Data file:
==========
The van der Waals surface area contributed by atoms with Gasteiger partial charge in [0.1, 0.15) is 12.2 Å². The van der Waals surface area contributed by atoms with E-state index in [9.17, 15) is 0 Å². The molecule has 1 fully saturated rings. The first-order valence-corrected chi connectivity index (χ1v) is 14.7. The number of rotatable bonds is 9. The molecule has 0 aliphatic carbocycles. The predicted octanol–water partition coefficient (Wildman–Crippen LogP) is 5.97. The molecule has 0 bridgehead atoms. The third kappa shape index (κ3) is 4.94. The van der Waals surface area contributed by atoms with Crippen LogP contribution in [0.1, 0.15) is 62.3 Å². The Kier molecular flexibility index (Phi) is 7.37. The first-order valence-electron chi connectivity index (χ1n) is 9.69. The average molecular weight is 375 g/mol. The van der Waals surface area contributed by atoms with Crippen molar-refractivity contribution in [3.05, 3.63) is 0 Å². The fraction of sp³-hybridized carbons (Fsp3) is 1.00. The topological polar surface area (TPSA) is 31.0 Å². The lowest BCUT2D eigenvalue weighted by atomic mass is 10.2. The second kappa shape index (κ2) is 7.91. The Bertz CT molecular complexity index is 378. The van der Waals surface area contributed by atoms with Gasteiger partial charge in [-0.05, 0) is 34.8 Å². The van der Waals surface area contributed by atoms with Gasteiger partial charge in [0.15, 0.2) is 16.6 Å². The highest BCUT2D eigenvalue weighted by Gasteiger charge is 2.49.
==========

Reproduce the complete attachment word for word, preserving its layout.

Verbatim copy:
The van der Waals surface area contributed by atoms with Gasteiger partial charge in [0.1, 0.15) is 12.2 Å². The van der Waals surface area contributed by atoms with E-state index in [9.17, 15) is 0 Å². The molecule has 1 fully saturated rings. The first-order valence-corrected chi connectivity index (χ1v) is 14.7. The number of rotatable bonds is 9. The molecule has 0 aliphatic carbocycles. The predicted octanol–water partition coefficient (Wildman–Crippen LogP) is 5.97. The molecule has 0 bridgehead atoms. The third kappa shape index (κ3) is 4.94. The van der Waals surface area contributed by atoms with Crippen LogP contribution in [0.1, 0.15) is 62.3 Å². The Kier molecular flexibility index (Phi) is 7.37. The first-order valence-electron chi connectivity index (χ1n) is 9.69. The average molecular weight is 375 g/mol. The van der Waals surface area contributed by atoms with Crippen molar-refractivity contribution in [3.05, 3.63) is 0 Å². The fraction of sp³-hybridized carbons (Fsp3) is 1.00. The topological polar surface area (TPSA) is 31.0 Å². The lowest BCUT2D eigenvalue weighted by atomic mass is 10.2. The second kappa shape index (κ2) is 7.91. The Bertz CT molecular complexity index is 378. The van der Waals surface area contributed by atoms with Gasteiger partial charge in [-0.05, 0) is 34.8 Å². The van der Waals surface area contributed by atoms with Gasteiger partial charge in [0.15, 0.2) is 16.6 Å². The highest BCUT2D eigenvalue weighted by Gasteiger charge is 2.49.